There is an undeniable link between sexual intimacy and procreation for the vast majority of the population; sexuality is inherently social.  

The protection of the rights of children should be a primary consideration in any debate regarding gender and sexuality.  

Rights of adults always come with social responsibilities;  this is particularly true as regards gender and sexuality.

Public recognition of private intimate relationships between consenting adults must be balanced against the forgoing three points.  

Posted by: frroberts | October 5, 2016

How to Read the Bible

When I began studying my Christian faith seriously when I was an undergraduate at Harvard I had the good fortune of taking Professor Peter Gomes’ course, “The Interpretation of the Christian Bible.”  In discussing the problems that come with reading the Bible, he quoted a Catholic writer from before Vatican II who said that Bible reading is not  necessarily a good thing for everyone because the Bible is a “dumb and difficult book”– in the sense that it does not have much to say about some very important contemporary issues and what it does have to say about anything is not always easy to interpret.

Even Henry VIII and Martin Luther were at times distressed with the results when Bible reading became a privileged spiritual practice in their respective countries.  What came afterwards sometimes bore little resemblance to Christianity, even in the eyes of these first Protestants.

The Bible is a complex library of documents written over hundreds, if not thousands of years, in three different languages (Hebrew, Aramaic and Greek) set in a variety of different cultures (Egypt, Babylon, the Roman Empire, the Kingdom of Israel, the Hellenistic Empire, etc.).  It contains songs, poems, historical sagas, court histories, letters, biographies, prophecies, law, instructions for worship, apocalyptic literature and even some sermons.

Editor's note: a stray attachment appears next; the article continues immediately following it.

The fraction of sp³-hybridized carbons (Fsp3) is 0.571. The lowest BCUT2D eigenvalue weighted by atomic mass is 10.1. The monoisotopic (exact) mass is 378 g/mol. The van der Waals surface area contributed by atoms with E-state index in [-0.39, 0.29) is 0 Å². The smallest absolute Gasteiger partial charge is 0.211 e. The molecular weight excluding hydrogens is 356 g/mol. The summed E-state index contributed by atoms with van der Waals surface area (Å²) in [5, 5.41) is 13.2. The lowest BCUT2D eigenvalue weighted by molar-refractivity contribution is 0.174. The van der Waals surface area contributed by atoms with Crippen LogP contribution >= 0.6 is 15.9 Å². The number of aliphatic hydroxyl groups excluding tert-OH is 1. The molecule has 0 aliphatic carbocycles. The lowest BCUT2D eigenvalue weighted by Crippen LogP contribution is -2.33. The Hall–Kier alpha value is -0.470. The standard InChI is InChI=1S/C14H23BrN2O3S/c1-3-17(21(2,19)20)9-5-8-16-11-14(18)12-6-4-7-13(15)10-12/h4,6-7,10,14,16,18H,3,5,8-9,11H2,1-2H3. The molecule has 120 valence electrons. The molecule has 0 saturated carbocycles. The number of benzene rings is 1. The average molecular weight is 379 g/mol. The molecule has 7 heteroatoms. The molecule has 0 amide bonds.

It is not a book that one can just pick up and read from cover to cover expecting to make any kind of sense of it.

Every day people try to do this very thing with the Bible.  They attempt the impossible and the results are predictable.

Atheists and semi-believers read the Bible without a historical sense and see the god described in the Bible, or at least in parts of it, as wicked and evil, especially the god described in the Old Testament.  Atheists use the Bible to discredit religion. Semi-believers engage in a type of dualism that rejects anything they do not like as being the god of the Old Testament who is obsessed with rules and judgment.  In place of this dark god, semi-believers embrace what they do like as coming from the new god that Jesus came to reveal who accepts us no matter what we do and does not care about our morality, especially sexual morality.

Skeptics read the Bible thinking that it is an ancient history or science textbook and point out the obvious problems they see.  Ignorant Christians perceive such observations as an affront to the Good Book and rush in to defend the honor of God and concoct all sorts of wacky theories like Verbal Inspiration, Biblical Fundamentalism and Young Earth Creationism, which tend to make belief more rather than less difficult for most Christians.

Some Scripture scholars claim that large portions of the Gospels are merely stories made up by the early Church that have little if anything to do with the historical Jesus.  Creating a Jesus in our own image seems to be easier, at least in the short run, than going through the painful process of being formed into the image of Jesus that the Gospels give us, which has something that is distasteful for every one of us.

This technique is also a great way to break new ground in scholarly debates.  Unfortunately, it tends to unsettle the faith of the simple believers and some priests, especially if the priests in question talk about such high-level scholarship from the pulpit.

Even among the conventional Christians (i.e. Protestants) in the United States who look to the Bible as the primary norm for the Christian faith, there are problems.  Despite being able to agree on the fact the Bible is the Word of God, these same Christians cannot agree on what it means.  Doctrinal and disciplinary issues lead to divisions among Christians.  Thus,we have thousands of different Christian denominations in the United States, which is in manifest contradiction to Christ’s express will that all His followers be one (Jn. 17:21).

Atheist readings of Scripture use the Bible to prove that God does not or should not exist.  Dualists are semi-believers who see two gods in the Bible, the evil Old Testament god and the good God that Jesus reveals in parts of the New Testament.